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Discussion Starter #1
Greetings,

I am looking to trade in my Subaru Forester to get new Accent. I used to own an Accent years ago and I really liked it. I'm primarily looking at the Accent again because of the MPG and for all that you get for the price.

I've been chatting and lightly negotiating with the salesperson via email for the past couple weeks. I stopped by the lot last week to look at the car, and I really like it.

I've never bought a new car before, but have visited lots to purchase used cars. I really don't like dealing with salepeople, especially those that sell cars. I think I feel like this because everything seems to be so deceptive or manipulative. (I don't mean to offend any sales folks at there.)

Any tips or advice out there? I don't want to make any rookie mistakes that come back to bite me. Thanks!
 

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Discussion Starter #3
Check out Hassle-free car-buying experience from a nationwide network of certified dealers. - TrueCar

I wish I had known about it when I bought mine.
Is there something you're willing to share that happened that could help another guy out? Thank you!
 

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I would recommend making your purchase at the end of their sales week. You'll have better leverage for negotiations because they'll be trying to squeeze sales in to meet their quota. You might be able to get a lower price or get some add-ons for free.

Also I wouldn't recommend going for the extra warranties they try to push on you.
 

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Discussion Starter #5
This is the Accent I am looking at:

broncomotorshyundaiwest.com/VehicleDetails/new-2013-Hyundai-Accent-GLS-Nampa-ID/2116265213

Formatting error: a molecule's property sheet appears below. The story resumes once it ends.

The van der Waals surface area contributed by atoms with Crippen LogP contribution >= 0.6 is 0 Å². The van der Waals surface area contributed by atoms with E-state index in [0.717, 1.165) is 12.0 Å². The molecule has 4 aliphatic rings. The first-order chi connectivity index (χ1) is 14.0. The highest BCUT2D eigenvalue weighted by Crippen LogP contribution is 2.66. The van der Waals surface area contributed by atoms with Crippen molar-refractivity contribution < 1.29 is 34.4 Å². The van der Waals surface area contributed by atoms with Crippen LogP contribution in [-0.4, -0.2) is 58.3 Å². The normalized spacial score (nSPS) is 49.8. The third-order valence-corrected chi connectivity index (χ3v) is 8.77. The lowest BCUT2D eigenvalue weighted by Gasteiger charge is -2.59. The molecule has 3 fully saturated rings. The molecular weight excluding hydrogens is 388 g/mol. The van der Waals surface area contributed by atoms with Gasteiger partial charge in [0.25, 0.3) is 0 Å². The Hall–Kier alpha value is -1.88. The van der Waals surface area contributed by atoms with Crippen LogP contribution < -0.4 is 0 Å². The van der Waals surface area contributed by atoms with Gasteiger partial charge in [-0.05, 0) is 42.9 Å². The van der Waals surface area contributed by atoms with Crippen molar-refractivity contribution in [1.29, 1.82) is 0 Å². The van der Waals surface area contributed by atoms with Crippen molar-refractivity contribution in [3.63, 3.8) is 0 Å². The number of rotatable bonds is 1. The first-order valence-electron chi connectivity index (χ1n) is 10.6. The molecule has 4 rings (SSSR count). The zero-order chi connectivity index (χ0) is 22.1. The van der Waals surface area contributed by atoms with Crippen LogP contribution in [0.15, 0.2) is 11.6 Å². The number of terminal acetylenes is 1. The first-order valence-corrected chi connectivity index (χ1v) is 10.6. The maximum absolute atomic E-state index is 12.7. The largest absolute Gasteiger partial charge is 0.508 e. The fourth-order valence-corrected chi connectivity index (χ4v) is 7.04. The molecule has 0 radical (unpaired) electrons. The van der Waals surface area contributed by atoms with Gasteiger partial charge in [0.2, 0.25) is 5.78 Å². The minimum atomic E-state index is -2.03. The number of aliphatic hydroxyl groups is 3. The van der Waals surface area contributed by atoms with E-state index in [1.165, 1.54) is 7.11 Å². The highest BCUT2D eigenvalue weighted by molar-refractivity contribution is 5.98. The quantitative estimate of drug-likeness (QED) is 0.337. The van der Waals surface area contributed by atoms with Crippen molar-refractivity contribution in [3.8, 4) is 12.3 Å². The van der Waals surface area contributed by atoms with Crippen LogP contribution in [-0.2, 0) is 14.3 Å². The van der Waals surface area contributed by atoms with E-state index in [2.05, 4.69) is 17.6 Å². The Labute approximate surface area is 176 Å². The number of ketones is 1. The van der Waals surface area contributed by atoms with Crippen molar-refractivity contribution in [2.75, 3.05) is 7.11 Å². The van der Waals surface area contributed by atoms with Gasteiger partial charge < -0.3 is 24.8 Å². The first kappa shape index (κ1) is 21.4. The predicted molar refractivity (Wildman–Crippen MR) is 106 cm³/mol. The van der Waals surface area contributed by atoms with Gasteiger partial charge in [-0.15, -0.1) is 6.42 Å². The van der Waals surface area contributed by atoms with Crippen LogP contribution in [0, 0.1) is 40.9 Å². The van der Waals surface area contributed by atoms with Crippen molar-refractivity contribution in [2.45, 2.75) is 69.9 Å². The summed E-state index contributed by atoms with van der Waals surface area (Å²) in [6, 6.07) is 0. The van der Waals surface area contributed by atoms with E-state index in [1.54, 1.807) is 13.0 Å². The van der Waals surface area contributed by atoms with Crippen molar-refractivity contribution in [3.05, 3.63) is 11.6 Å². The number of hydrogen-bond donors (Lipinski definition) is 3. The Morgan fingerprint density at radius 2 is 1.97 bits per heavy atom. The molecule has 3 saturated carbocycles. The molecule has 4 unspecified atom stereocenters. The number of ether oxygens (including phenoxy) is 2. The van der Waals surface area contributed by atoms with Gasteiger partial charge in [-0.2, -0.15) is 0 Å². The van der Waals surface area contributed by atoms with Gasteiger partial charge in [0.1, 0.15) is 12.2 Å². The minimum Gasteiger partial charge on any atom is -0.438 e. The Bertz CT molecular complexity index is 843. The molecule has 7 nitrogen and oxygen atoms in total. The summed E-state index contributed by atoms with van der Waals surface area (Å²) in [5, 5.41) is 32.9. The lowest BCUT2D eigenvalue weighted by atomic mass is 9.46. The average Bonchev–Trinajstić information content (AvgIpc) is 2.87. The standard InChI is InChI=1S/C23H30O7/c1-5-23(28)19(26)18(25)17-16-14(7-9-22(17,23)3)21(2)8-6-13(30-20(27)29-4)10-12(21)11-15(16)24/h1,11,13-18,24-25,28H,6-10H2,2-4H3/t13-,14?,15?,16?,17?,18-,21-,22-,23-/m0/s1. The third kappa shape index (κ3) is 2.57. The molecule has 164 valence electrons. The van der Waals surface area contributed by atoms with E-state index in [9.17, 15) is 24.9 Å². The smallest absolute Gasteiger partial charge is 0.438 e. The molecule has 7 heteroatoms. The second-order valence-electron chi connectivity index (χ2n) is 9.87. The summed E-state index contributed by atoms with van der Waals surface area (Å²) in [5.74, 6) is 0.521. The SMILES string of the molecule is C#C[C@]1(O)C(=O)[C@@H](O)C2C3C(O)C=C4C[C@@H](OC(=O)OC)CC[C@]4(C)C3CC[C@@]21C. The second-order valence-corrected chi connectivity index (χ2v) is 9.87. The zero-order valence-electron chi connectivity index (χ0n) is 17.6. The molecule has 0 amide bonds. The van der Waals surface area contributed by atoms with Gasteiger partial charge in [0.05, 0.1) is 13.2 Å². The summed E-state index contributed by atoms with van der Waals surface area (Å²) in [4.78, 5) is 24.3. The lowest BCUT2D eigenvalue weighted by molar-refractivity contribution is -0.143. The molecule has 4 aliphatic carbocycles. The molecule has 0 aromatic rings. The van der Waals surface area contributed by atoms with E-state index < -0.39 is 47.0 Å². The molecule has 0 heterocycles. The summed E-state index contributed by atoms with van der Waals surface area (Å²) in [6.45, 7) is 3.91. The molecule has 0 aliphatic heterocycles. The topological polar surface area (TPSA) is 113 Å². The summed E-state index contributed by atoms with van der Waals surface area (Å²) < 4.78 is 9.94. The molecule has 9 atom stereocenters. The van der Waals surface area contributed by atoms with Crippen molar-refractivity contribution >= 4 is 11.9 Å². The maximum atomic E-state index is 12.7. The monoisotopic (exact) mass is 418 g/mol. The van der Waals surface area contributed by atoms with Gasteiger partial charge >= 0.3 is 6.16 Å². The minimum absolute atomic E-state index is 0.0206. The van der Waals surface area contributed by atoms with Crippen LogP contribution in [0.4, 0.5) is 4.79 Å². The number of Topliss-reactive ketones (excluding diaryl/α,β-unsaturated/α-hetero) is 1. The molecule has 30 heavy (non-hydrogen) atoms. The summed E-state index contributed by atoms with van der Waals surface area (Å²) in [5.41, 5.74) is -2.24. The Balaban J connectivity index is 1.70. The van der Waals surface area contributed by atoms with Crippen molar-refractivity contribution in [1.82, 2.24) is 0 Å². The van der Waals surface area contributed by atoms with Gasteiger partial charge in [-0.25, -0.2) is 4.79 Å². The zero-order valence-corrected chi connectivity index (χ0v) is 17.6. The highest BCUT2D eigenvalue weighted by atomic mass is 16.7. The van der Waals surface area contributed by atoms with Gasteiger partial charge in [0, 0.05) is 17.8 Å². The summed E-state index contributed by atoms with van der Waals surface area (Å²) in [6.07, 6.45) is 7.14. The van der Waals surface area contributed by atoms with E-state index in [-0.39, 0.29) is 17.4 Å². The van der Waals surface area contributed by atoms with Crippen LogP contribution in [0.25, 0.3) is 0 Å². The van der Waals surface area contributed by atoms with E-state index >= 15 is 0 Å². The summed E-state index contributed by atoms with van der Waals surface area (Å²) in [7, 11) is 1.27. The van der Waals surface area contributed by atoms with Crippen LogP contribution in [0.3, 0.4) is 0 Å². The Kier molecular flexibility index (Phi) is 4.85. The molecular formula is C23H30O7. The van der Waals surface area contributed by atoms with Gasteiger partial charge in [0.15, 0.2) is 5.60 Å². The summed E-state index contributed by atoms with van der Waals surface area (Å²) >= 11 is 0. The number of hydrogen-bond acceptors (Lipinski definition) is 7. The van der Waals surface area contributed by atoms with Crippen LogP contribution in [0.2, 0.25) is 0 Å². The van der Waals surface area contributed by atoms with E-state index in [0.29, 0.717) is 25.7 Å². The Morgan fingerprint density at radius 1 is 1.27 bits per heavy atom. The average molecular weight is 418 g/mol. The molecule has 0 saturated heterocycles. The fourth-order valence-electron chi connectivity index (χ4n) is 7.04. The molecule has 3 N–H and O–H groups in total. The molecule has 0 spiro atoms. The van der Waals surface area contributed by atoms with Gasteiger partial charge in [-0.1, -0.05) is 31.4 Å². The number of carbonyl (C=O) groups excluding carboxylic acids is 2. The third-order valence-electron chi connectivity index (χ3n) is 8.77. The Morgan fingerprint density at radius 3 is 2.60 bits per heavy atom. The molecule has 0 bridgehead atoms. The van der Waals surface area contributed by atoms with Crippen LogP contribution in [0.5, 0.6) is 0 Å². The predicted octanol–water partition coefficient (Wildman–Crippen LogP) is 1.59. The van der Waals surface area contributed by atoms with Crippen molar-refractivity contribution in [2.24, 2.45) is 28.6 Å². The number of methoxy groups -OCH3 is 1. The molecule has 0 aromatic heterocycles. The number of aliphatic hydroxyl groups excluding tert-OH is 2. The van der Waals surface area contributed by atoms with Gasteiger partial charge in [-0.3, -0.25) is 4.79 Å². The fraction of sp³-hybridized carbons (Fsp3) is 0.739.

(add a "www" to the beginning of that link.. I only registered a couple days ago and cannot post hyperlinks. thanks!)
 

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There isn't a lot of difference between buying new and buying used ...

True-Car is okay and a good guide, as is Edmunds True-Market Value, but ...

You also want to check Auto-Trader and Cars.com for local dealers. Often I've found the E-price to be $1000 less locally than the TrueCar or Edmunds prices.

Next - know what your trade is worth (it doesn't help to get $1500 off the sale price and then your trade-in is worth $1500 less), so you break even.

Know roughly what payments should be, what interest rates are, what you qualify for.

Watch out for paint sealant, undercoating, fabric sealant, etc - you can usually refuse to pay for these, but ...

Be careful on the extended warranty - if you want it and get a decent price, it's okay - but make sure it's a Hyundai warranty.

Be prepared to walk - If you give the impression "This car is exactly the color I want and all the options I want, and there isn't another one in 250 miles of me (I checked)", they don't have to give you a good deal. If you give the impression of "I'm interested in this car, but I don't have to trade, and there's a silver one at Dealer B that he might make me a better deal on", they do.

Sadly, if they say "We're losing money on you and I hope you don't come back", you're probably not doing too bad.
 

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Discussion Starter #8
End of the sales week, or end of the sales month? (And it depends on the dealer when those are and they don't usually tell you).
Judging from the cluster of automated emails (without any context from our prior conversations over the last couple weeks) I got from him Sunday evening and early morning (3am?), I am going to go with the end of the month.. ;)
 

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Looks like a good deal to me.

I ran a true-car report for you.

There aren't any dealers near you, but normally, they might say you can get the car for a "$16,200 guaranteed price", since he is offering the car at $15,995, that doesn't help.

Remember that is negotiable also.